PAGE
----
Mahatma Gandhi’s steel-framed spectacles, his pair of sandals, bowl, plate and pocket watch recently brought in $1.8 million at auction. Vijay Mallya, the Indian liquor and airline magnate, announced that he had purchased the items with plans to return them to India. How ironic that these few items owned by a man who had repudiated materialism commanded such an exorbitant price!
A century and a half ago, Henry Thoreau described a similar set of transactions in his “Economy” chapter of Walden:
“Not long since I was present at the auction of a deacon’s effects…As usual, a great proportion was trumpery which had begun to accumulate in his father’s day. Among the rest was a dried tapeworm. And now, after lying half a century in his garret and other dust holes, these things were not burned; instead of a bonfire, or purifying destruction of them, there was an auction, or increasing of them. The neighbors eagerly collected to view them, bought them all, and carefully transported them to their garrets and dust holes, to lie there till their estates are settled, when they will start again.”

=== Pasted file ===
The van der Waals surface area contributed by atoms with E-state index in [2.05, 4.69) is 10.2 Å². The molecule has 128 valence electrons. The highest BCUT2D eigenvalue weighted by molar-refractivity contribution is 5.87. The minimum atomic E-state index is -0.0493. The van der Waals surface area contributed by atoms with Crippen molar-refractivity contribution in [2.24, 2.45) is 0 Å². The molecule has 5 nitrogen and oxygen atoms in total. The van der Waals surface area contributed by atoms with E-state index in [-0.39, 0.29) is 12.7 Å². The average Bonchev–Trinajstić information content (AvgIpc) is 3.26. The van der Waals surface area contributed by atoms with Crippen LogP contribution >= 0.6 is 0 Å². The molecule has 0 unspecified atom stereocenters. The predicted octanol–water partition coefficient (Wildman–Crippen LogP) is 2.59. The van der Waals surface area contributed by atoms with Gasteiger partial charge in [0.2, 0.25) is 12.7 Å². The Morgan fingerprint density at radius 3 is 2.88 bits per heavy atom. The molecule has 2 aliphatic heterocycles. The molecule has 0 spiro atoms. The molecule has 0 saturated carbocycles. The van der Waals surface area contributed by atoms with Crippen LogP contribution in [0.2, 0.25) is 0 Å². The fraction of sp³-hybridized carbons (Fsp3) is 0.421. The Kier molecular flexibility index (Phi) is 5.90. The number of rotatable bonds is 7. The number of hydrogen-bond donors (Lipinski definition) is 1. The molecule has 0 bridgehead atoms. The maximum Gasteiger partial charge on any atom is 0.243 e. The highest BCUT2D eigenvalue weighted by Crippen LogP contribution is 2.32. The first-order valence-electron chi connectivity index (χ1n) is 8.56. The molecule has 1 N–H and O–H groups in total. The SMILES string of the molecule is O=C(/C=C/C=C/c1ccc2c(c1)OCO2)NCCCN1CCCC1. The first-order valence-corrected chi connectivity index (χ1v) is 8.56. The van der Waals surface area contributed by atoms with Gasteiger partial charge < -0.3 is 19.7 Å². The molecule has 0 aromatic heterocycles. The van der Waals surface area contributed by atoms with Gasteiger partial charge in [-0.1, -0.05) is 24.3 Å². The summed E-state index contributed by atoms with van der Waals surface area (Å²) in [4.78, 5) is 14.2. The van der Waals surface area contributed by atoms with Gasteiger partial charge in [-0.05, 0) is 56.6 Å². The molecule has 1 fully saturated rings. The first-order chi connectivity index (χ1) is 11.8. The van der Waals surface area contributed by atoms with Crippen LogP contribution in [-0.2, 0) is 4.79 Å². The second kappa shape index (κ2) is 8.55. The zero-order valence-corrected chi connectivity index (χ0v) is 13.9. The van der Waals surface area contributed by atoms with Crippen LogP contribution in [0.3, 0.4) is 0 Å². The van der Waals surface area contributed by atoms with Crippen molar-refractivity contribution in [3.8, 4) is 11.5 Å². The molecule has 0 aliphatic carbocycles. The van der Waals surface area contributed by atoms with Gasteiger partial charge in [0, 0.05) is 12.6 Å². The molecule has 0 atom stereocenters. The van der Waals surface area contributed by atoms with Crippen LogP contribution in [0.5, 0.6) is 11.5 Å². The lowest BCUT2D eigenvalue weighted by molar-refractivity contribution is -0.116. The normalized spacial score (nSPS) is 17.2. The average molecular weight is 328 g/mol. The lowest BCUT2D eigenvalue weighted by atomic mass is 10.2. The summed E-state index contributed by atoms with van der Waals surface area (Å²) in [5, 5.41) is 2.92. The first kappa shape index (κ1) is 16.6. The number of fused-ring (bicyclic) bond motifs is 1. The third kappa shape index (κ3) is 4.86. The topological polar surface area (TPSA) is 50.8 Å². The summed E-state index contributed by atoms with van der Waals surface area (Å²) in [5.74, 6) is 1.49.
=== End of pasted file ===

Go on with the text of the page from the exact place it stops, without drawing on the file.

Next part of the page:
Similar examples of the pursuit of venerated objects abound in history. Crusaders sought the Holy Grail. Thousands still journey to Fatima to seek the holy water with healing properties. Now that she is gone, Mother Teresa’s medical notebook, her white enamel bowl, her crucifix, rosary and brown leather sandals are contemplated with reverence. Even Thoreau’s flute and rustic furniture that he used during his two-year sojourn at Walden Pond remain on public display in the Concord Museum.
Why in our quest of the spiritual do we continually put stock in material things? It’s almost as if we believed that spirituality could be bought instead of sought.
Another ironic twist here is that it was Thoreau’s Essay on Civil Disobedience that spurred Gandhi to pursue a non-violent philosophy of political resistance—Satyagraha—throughout his life as an ascetic in India. And in 1999 Gandhi’s grandson in turn participated in the public reading of Thoreau’s essay on the steps of First Church in Concord, Massachusetts, on the 150th anniversary of its publication at the annual gathering of the Thoreau Society.
Even though they’re no longer for sale to the highest bidder, perhaps we can still glimpse the world through Gandhi’s eyeglasses—by studying his writings and reading his life story.